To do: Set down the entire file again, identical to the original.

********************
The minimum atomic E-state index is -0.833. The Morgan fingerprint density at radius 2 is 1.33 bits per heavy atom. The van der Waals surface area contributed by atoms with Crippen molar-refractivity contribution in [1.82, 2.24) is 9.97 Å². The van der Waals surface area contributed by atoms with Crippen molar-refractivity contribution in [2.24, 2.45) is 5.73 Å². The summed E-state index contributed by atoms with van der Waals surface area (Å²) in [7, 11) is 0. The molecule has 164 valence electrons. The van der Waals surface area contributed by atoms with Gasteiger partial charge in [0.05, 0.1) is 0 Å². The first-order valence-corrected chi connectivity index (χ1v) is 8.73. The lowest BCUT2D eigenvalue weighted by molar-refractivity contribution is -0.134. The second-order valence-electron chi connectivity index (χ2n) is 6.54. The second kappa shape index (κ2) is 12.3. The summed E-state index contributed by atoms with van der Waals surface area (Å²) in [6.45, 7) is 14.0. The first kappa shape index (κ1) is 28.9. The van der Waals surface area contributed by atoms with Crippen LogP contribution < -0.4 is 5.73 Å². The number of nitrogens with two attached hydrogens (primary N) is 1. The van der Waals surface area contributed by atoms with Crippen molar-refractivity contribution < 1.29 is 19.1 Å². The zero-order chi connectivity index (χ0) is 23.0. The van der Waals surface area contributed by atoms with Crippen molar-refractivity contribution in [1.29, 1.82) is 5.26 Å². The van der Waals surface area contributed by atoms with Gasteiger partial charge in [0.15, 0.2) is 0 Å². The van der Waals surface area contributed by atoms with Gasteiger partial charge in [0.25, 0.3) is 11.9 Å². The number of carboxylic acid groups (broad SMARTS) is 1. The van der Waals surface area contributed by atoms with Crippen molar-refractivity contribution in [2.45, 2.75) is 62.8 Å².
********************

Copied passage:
The minimum atomic E-state index is -0.833. The Morgan fingerprint density at radius 2 is 1.33 bits per heavy atom. The van der Waals surface area contributed by atoms with Crippen molar-refractivity contribution in [1.82, 2.24) is 9.97 Å². The van der Waals surface area contributed by atoms with Crippen molar-refractivity contribution in [2.24, 2.45) is 5.73 Å². The summed E-state index contributed by atoms with van der Waals surface area (Å²) in [7, 11) is 0. The molecule has 164 valence electrons. The van der Waals surface area contributed by atoms with Gasteiger partial charge in [0.05, 0.1) is 0 Å². The first-order valence-corrected chi connectivity index (χ1v) is 8.73. The lowest BCUT2D eigenvalue weighted by molar-refractivity contribution is -0.134. The second-order valence-electron chi connectivity index (χ2n) is 6.54. The second kappa shape index (κ2) is 12.3. The summed E-state index contributed by atoms with van der Waals surface area (Å²) in [6.45, 7) is 14.0. The first kappa shape index (κ1) is 28.9. The van der Waals surface area contributed by atoms with Crippen LogP contribution < -0.4 is 5.73 Å². The number of nitrogens with two attached hydrogens (primary N) is 1. The van der Waals surface area contributed by atoms with Crippen molar-refractivity contribution < 1.29 is 19.1 Å². The zero-order chi connectivity index (χ0) is 23.0. The van der Waals surface area contributed by atoms with Crippen molar-refractivity contribution in [1.29, 1.82) is 5.26 Å². The van der Waals surface area contributed by atoms with Gasteiger partial charge in [0.15, 0.2) is 0 Å². The van der Waals surface area contributed by atoms with Gasteiger partial charge in [0.25, 0.3) is 11.9 Å². The number of carboxylic acid groups (broad SMARTS) is 1. The van der Waals surface area contributed by atoms with Crippen molar-refractivity contribution in [2.45, 2.75) is 62.8 Å².